jail dormitory
Lane County Jail. Photo by Bentley Freeman

Jail Doesn’t Stop Criminal Activity

An argument against the Lane County Jail Levy

“I can’t believe I’m actually hoping some of the kids on my caseload will land in jail. It’s the only way in our system they’ll ever get the services they need.” We have heard this statement from adults concerned about youth unable to access behavioral health services in this community for more than 20 years. Yet despite many promises from elected officials, people of all ages still cannot access the behavioral health care, including addiction treatment, they need. 

A “yes” vote on the current jail levy may fund programs for a few incarcerated teens and adults, but it also says yes to a system that does not address root causes and is not an effective community safety policy. This is why we volunteer for Healing Not Handcuffs, a community coalition that opposes the levy.

Half the people in Lane County Jail struggle with mental illness and/or substance addiction. In the National Survey on Drug Abuse and Health, Oregon last year had the second highest substance abuse rate in the nation, yet ranked last in access to treatment. Lane County budgeted $36 million for the jail last year, not including court and arrest costs. With 260 beds in use at the time, that meant $11,500 per month just to keep one person in a jail cell. 

Those funds, if spent wisely in the community, could pay for mental health treatment, addiction recovery programs and youth development projects that would support many individuals toward wellness. Without services in the community, mental health programs in the jail make no sense.

The fear-based story that the jail is our most valuable resource for ensuring community safety is a myth. Researchers at the Prison Policy Initiative demonstrated that in 13 communities that initiated pretrial release programs, crime rates decreased or held steady once the pretrial release program began. Violent crime did not increase 10 years ago when reduced jail funding resulted in capacity-based releases in Lane County. 

And, with decriminalization of petty drug crimes under Measure 110, pressure on the jail capacity will continue to drop, while we expect to see the expansion of addiction treatment programs as funding from the program reaches our communities.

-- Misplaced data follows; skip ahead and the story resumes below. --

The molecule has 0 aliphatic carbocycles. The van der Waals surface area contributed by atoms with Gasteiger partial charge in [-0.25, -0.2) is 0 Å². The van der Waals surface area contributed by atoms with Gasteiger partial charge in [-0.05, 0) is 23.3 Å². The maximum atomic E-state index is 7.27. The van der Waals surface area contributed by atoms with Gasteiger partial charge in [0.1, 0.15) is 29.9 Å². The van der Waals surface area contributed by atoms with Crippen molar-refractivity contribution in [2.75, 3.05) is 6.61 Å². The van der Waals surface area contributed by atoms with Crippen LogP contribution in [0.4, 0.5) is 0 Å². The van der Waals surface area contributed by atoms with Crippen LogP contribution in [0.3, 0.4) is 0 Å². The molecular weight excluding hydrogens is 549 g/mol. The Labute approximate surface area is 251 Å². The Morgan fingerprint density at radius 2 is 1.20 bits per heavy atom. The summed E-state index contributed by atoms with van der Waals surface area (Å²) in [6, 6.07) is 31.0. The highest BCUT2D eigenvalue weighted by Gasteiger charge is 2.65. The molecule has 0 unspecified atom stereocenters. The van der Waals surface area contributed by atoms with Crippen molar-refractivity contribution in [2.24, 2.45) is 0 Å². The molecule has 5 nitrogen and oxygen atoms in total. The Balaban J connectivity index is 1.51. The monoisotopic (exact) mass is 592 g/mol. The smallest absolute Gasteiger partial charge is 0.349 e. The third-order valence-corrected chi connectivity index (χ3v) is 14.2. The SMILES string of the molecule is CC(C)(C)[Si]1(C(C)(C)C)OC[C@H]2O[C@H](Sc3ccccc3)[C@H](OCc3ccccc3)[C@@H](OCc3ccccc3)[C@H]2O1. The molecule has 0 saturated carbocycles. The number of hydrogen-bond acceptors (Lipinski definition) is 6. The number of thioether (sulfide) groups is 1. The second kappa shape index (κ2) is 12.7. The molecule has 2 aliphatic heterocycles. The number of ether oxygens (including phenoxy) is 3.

Decades of research have shown that jails and prisons don’t reduce criminal activity. People are safer in communities where poverty is rare and basic needs are met, yet we fund jails and begrudge funds for affordable housing, adequate health care, education and economic opportunities. We cannot accept the myth of innocents and “thugs,” fueled by politicians manipulating white fears, any longer. As we see hate crimes increasing and gun violence in the news daily, instead of accepting the false promises of punishment, we should reject narratives of fear and retribution and courageously invest in healing and strengthening our communities.

Municipalities all over the country are experimenting with restorative justice, which addresses accountability through consequences, not punishment. Consequences could mean loss of power and privilege or paying for medical and recovery costs for someone you harmed. Restorative justice is not “one size fits all.” It puts the needs of the people harmed, and their families, at the center of each process.

Restorative justice harks back to Indigenous practices, and is growing in Lane County. The county has an restorative justice program already in place that works in tandem with the Circuit Court. The district attorney determines who can use restorative justice so only a few offenders and victims have access. Conflict Artistry, LLC, is another local site of restorative justice, inviting community members to access their program directly, prior to resorting to police and prosecution. If more community members were willing to attempt a restorative process and let our leaders know, we might experience true accountability and repair from harm.

Saying “no” to the levy is only a first step, to admit that the system we have doesn’t make us or our children safer, and, more often than not, harms those caught up in it, as well as their partners and children. We must also invest in the care and services people need outside the jail. To create a community where the largest number of people possible can enjoy health, safety, dignity and belonging, we will have to step up with courage and a willingness to experiment. Compassion and reason point us in the direction of community-based rather than jail-based initiatives.

Ellen Rifkin and Rose Wilde are volunteers with the Healing Not Handcuffs Coalition and the Springfield-Eugene Chapter of Showing Up for Racial Justice, more at HealingNotHandcuffs.org.

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